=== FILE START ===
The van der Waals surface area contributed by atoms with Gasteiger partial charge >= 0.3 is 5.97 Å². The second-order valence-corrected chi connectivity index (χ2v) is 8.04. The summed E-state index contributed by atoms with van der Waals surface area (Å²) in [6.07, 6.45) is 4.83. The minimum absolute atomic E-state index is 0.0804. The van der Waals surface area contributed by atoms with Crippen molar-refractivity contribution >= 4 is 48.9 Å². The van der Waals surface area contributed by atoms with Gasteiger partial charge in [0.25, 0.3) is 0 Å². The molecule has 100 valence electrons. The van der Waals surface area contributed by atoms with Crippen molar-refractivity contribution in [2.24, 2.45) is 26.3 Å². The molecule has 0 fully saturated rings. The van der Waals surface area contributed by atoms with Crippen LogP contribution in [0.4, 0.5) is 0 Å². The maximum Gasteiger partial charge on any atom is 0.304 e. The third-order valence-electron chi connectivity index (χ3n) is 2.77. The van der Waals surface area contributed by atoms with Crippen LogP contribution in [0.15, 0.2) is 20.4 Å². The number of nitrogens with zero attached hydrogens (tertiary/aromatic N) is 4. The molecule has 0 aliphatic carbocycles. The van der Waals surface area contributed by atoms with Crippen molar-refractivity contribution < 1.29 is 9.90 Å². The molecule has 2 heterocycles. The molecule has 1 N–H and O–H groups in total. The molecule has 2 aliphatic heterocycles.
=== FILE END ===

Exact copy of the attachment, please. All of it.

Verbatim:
The van der Waals surface area contributed by atoms with Gasteiger partial charge >= 0.3 is 5.97 Å². The second-order valence-corrected chi connectivity index (χ2v) is 8.04. The summed E-state index contributed by atoms with van der Waals surface area (Å²) in [6.07, 6.45) is 4.83. The minimum absolute atomic E-state index is 0.0804. The van der Waals surface area contributed by atoms with Crippen molar-refractivity contribution >= 4 is 48.9 Å². The van der Waals surface area contributed by atoms with Gasteiger partial charge in [0.25, 0.3) is 0 Å². The molecule has 100 valence electrons. The van der Waals surface area contributed by atoms with Crippen molar-refractivity contribution in [2.24, 2.45) is 26.3 Å². The molecule has 0 fully saturated rings. The van der Waals surface area contributed by atoms with Crippen LogP contribution in [0.4, 0.5) is 0 Å². The maximum Gasteiger partial charge on any atom is 0.304 e. The third-order valence-electron chi connectivity index (χ3n) is 2.77. The van der Waals surface area contributed by atoms with Crippen LogP contribution in [0.15, 0.2) is 20.4 Å². The number of nitrogens with zero attached hydrogens (tertiary/aromatic N) is 4. The molecule has 0 aliphatic carbocycles. The van der Waals surface area contributed by atoms with Crippen molar-refractivity contribution < 1.29 is 9.90 Å². The molecule has 2 heterocycles. The molecule has 1 N–H and O–H groups in total. The molecule has 2 aliphatic heterocycles.